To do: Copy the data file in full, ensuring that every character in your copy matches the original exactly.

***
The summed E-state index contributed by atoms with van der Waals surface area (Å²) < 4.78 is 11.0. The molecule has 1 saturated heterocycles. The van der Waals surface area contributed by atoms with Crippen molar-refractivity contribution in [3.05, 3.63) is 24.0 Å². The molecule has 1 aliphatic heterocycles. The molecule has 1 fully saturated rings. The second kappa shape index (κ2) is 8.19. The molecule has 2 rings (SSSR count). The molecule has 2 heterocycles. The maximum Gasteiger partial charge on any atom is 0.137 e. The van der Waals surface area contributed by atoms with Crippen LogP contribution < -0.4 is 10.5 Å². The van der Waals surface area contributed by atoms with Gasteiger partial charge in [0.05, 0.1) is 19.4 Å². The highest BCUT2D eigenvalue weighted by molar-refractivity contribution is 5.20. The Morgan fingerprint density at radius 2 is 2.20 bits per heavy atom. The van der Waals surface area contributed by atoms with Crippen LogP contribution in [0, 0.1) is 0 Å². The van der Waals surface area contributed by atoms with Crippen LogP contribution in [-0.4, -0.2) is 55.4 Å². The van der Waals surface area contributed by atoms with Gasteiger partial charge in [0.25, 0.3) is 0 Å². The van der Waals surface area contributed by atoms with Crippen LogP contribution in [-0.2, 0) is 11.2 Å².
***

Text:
The summed E-state index contributed by atoms with van der Waals surface area (Å²) < 4.78 is 11.0. The molecule has 1 saturated heterocycles. The van der Waals surface area contributed by atoms with Crippen molar-refractivity contribution in [3.05, 3.63) is 24.0 Å². The molecule has 1 aliphatic heterocycles. The molecule has 1 fully saturated rings. The second kappa shape index (κ2) is 8.19. The molecule has 2 rings (SSSR count). The molecule has 2 heterocycles. The maximum Gasteiger partial charge on any atom is 0.137 e. The van der Waals surface area contributed by atoms with Crippen LogP contribution < -0.4 is 10.5 Å². The van der Waals surface area contributed by atoms with Gasteiger partial charge in [0.05, 0.1) is 19.4 Å². The highest BCUT2D eigenvalue weighted by molar-refractivity contribution is 5.20. The Morgan fingerprint density at radius 2 is 2.20 bits per heavy atom. The van der Waals surface area contributed by atoms with Crippen LogP contribution in [0, 0.1) is 0 Å². The van der Waals surface area contributed by atoms with Crippen LogP contribution in [-0.4, -0.2) is 55.4 Å². The van der Waals surface area contributed by atoms with Gasteiger partial charge in [0.25, 0.3) is 0 Å². The van der Waals surface area contributed by atoms with Crippen LogP contribution in [-0.2, 0) is 11.2 Å².